Lars Forsberg – The role of loss of chromosome Y (LOY) in human health and disease
Mutations arise in every cell division and as a consequence, no two cells of an adult human body should be genetically identical. Mutations that arise during life-time are called post-zygotic (PZ) and they accumulate within the body with age. The overall interest in my group is to understand how such PZ mutations influence human phenotypes and risk for various
Many PZ mutations are neutral while others can compromise the biological functions of the affected cells. In some instances, the mutated cells transform into cancer but they can also be connected with other disease conditions. For example, we have discovered that men with mosaic loss of chromosome Y (LOY) in peripheral blood cells have a shorter survival and increased risk for cancer in the entire body as well as an increased risk for Alzheimer’s disease.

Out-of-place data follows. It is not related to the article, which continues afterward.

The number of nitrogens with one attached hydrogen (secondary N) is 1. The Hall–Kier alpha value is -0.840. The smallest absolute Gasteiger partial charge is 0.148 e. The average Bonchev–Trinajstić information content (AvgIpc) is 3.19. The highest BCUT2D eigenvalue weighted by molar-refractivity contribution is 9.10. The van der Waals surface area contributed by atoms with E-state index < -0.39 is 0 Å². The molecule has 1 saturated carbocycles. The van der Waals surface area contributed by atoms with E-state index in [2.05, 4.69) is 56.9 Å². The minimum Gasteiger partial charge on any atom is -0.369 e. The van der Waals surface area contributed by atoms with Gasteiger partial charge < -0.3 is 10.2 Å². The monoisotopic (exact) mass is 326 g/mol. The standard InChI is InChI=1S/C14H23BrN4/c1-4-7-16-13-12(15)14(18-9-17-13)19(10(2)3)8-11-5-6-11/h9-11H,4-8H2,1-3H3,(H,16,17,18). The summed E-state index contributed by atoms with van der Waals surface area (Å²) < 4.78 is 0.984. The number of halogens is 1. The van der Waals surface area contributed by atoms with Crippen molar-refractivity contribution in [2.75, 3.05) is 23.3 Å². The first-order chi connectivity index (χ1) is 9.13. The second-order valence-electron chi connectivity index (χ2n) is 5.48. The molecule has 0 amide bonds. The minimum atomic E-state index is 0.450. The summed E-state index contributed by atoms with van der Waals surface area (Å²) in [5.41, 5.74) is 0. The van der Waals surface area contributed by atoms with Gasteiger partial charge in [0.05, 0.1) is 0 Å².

We have also shown that LOY is associated with age and can be induced by smoking. Men in developed countries lives on average about 6 years shorter compared to women. As a male-specific genetic risk factor LOY could help explain the observed sex-difference in longevity and risk for various diseases.
How can a mutation in blood cells influence disease processes in other organs?
This is a central question in our ongoing research. One hypothesis is that the immune cells in blood, that normally fight disease processes and eliminate diseased cells in all parts of the body, have a disrupted function after losing the Y chromosome.
We and others have now established that LOY in blood cells is associated with various diseases in other organs. Our ongoing research is focusing on the functional consequences of LOY to better understand what happens in cells after they have lost the Y chromosome. We are also performing LOY-analyses of sorted blood cells with the aim to improve the clinical utility of LOY as a biomarker.